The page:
Amos was compared early in her career to everyone from Kate Bush to Joni Mitchell.
She began playing the piano aged two-and-a-half, and was enrolled in Baltimore's
Peabody Institute as a five-year-old prodigy. Legend has it that she was formally
ejected for "playing by ear" the songs of John Lennon and the Doors,
following six years study. After failing an audition to gain re-entry, Amos concentrated
on the bar circuit of Washington, DC, which she continued to do throughout her
high-school years, gradually moving to better venues and adding her own material.
In 1980, aged 17, she released (under her real name, Ellen Amos) her first single
"Baltimore"/"Walking With You" on the MEA label (named after
her own initials). She favoured cover versions such as Joni Mitchell's "A
Case Of You", Billie Holiday's "Strange Fruit" and Bill Withers'
"Ain't No Sunshine", later staples of her 90s live set. Amos then adopted
the first name Tori, after a friend's boyfriend's remark that she "didn't
look much like an Ellen, more like a Tori".
Still the dozens of demo tapes she had recorded since her early teens (mostly
sent out by her doting father) failed to give her a break, and she switched tack
to front pop-rock band Y Kant Tori Read (a play on words that referred to her
previous expulsion from the conservatory). Musicians in the band included guitarist
Steve Farris (ex-Mr. Mister), Matt Sorum (future Cult and Guns N'Roses drummer),
Vinny Coliauta (Frank Zappa), Peter White (co-writer to Al Stewart) and Kim Bullard
(ex-Poco), but the production and material (largely co-composed between Bullard
and Amos) did her few favours.
Amos lowered her profile for a while after this undignified release, though
she did appear on albums by Stewart, Canadian songwriter Ferron and Stan Ridgway.
As she remembers, "After the trauma I crumbled. I was very confused about
why I was doing music." Nevertheless, she persevered in writing her own
songs, and eventually a tape of these reached Atlantic Records' co-chairman,
Doug Morris. Though he saw the germ of her talent, he decided that her current
sound was to the taste of the average American-FM listener, and sent Amos instead
to the UK (and East West Records) so that she might enjoy a better reception.
Amos moved to London in February 1991 and started playing small-scale gigs around
the capital. Her "debut" EP, Me And A Gun, was released in October
1991, and tackled the emotive and disturbing topic of her rape by an armed "fan"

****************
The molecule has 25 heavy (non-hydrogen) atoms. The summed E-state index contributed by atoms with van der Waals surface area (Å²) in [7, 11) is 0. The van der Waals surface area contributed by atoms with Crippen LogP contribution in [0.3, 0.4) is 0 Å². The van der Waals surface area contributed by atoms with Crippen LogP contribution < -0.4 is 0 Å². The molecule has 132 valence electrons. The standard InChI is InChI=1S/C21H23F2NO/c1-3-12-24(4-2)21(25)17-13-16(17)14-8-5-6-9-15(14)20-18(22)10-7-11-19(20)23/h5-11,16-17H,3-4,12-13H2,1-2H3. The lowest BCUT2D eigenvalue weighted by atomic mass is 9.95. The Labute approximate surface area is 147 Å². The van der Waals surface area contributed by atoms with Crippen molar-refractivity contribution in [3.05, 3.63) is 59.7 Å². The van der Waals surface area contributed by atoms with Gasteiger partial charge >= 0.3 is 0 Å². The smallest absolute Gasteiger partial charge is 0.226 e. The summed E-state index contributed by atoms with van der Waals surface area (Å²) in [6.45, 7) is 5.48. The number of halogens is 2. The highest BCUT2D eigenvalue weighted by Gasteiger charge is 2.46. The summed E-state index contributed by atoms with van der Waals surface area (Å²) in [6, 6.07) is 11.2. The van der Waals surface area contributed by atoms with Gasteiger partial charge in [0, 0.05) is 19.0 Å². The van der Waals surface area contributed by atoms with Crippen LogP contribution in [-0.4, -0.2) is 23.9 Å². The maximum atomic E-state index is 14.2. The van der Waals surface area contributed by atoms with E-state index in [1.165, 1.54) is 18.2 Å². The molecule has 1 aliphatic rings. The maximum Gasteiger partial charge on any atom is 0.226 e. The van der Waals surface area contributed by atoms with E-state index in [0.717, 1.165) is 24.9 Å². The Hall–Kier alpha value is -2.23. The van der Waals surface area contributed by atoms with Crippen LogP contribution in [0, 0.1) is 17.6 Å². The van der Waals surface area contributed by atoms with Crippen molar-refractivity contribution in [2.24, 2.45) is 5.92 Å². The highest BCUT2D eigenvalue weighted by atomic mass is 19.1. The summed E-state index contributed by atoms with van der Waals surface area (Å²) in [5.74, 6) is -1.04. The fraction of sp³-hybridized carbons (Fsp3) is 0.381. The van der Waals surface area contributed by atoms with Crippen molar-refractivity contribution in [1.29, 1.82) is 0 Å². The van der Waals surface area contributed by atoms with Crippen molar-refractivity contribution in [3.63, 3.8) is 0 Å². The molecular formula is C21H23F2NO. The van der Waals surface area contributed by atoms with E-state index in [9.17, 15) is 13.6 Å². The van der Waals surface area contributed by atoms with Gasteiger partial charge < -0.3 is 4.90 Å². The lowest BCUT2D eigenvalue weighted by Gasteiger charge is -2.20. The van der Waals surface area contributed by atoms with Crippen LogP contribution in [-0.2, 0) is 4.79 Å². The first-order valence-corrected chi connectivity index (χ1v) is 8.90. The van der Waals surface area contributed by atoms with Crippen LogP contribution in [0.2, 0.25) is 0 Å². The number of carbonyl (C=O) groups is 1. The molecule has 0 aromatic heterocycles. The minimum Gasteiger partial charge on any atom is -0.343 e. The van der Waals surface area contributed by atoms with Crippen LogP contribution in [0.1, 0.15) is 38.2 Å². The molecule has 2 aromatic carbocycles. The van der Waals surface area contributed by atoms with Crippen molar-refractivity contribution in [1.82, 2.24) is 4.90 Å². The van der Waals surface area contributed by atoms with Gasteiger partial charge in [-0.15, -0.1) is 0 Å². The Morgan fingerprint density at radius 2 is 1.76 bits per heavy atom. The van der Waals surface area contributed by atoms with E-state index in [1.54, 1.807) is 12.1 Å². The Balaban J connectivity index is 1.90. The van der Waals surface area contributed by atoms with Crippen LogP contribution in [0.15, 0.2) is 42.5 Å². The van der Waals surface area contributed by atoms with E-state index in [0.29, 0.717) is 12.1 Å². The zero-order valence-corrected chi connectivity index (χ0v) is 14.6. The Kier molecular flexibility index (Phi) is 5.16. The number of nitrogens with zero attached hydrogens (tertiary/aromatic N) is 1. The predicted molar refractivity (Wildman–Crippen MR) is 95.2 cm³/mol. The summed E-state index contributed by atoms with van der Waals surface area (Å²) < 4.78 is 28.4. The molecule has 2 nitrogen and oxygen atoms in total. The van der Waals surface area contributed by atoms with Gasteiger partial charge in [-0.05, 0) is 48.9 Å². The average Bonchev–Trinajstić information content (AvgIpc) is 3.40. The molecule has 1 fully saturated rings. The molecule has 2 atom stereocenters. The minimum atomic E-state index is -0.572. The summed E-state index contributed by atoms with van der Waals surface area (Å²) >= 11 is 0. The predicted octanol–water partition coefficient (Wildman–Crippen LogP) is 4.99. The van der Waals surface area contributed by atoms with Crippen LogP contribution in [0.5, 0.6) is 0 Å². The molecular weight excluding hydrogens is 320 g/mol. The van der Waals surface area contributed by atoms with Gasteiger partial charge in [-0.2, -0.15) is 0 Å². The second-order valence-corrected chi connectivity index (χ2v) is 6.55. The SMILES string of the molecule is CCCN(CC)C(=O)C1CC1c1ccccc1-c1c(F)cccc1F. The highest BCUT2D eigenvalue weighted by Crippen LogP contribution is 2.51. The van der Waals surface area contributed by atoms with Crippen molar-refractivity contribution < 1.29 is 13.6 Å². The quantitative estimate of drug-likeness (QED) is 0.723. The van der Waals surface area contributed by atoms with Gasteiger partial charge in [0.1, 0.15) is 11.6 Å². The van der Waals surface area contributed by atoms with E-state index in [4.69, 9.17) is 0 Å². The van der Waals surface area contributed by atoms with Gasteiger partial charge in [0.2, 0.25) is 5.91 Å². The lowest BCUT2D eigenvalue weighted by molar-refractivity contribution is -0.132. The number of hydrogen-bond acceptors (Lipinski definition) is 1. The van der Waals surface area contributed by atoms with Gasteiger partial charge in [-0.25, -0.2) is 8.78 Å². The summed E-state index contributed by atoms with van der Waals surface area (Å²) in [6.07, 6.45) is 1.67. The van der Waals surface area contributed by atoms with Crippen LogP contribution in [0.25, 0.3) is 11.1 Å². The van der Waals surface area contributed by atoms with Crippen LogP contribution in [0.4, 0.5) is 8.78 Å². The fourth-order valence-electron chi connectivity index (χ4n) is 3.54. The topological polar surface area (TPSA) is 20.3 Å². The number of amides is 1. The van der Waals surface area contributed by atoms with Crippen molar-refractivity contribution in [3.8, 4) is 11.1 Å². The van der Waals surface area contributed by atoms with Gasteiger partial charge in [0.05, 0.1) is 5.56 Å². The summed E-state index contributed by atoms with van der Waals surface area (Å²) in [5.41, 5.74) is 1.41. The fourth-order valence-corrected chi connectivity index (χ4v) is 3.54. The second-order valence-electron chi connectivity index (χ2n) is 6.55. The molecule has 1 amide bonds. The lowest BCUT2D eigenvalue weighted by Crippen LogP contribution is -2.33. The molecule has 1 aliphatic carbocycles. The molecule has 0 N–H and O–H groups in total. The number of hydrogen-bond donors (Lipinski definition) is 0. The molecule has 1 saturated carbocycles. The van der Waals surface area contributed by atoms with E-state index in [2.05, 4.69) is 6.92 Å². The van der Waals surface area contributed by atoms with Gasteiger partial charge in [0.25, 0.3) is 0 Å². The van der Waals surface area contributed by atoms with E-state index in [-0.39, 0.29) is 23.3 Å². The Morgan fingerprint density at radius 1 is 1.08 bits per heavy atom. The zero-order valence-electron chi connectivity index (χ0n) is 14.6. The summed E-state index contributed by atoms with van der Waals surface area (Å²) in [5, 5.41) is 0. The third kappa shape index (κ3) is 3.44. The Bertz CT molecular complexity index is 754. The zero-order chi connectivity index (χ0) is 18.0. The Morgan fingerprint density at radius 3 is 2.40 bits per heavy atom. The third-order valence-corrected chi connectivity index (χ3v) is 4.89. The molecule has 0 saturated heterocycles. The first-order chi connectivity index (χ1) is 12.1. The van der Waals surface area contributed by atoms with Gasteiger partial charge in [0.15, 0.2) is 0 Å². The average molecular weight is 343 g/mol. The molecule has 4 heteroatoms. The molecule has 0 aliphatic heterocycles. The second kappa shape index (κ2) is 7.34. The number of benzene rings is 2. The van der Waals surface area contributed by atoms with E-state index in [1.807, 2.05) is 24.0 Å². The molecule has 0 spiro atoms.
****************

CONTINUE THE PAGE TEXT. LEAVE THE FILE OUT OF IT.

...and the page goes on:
as she drove him home after a gig. An acclaimed debut album, Little Earthquakes,
followed in January 1992, although the comparisons to Kate Bush continued (not
helped by a similar cover design).
Much of the following year was spent writing and recording a second
album with co-producer and partner Eric Rosse. The result, Under
The Pink, included a guest appearance from Trent Reznor (Nine Inch
Nails), and was recorded in his new home - the house where in 1969
Sharon Tate was murdered by Charles Manson's followers. The first
single lifted from it, "Cornflake Girl", reached number
4 in the UK charts in January 1994. The follow-up, "Pretty
Good Year", reached number 7 in March, and with the album topping
the UK chart Amos confirmed she was now a commercial force. She
was heralded in the press, alongside Polly Harvey (PJ Harvey) and
Bjork, as part of a new wave of intelligent, literate female songwriters.
This was cemented with the release of the sexually charged Boys
For Pele. Quite apart from having a baby pig suckling on her breast
on the cover, the lyrics were a powerful combination of artistic
and erotic liberation. Armand Van Helden's remix of "Professional
Widow' gained a huge club following and secured Amos a UK number
1 hit. Several of the songs on the follow-up, From The Choirgirl
Hotel, were informed by Amos" recent miscarriage. The album
proved to be her most mature and musically adventurous to date,
Amos recording with a full band for the first time. A prolific songwriting
burst led to the release of the double To Venus And Back the following
year. From mtv.com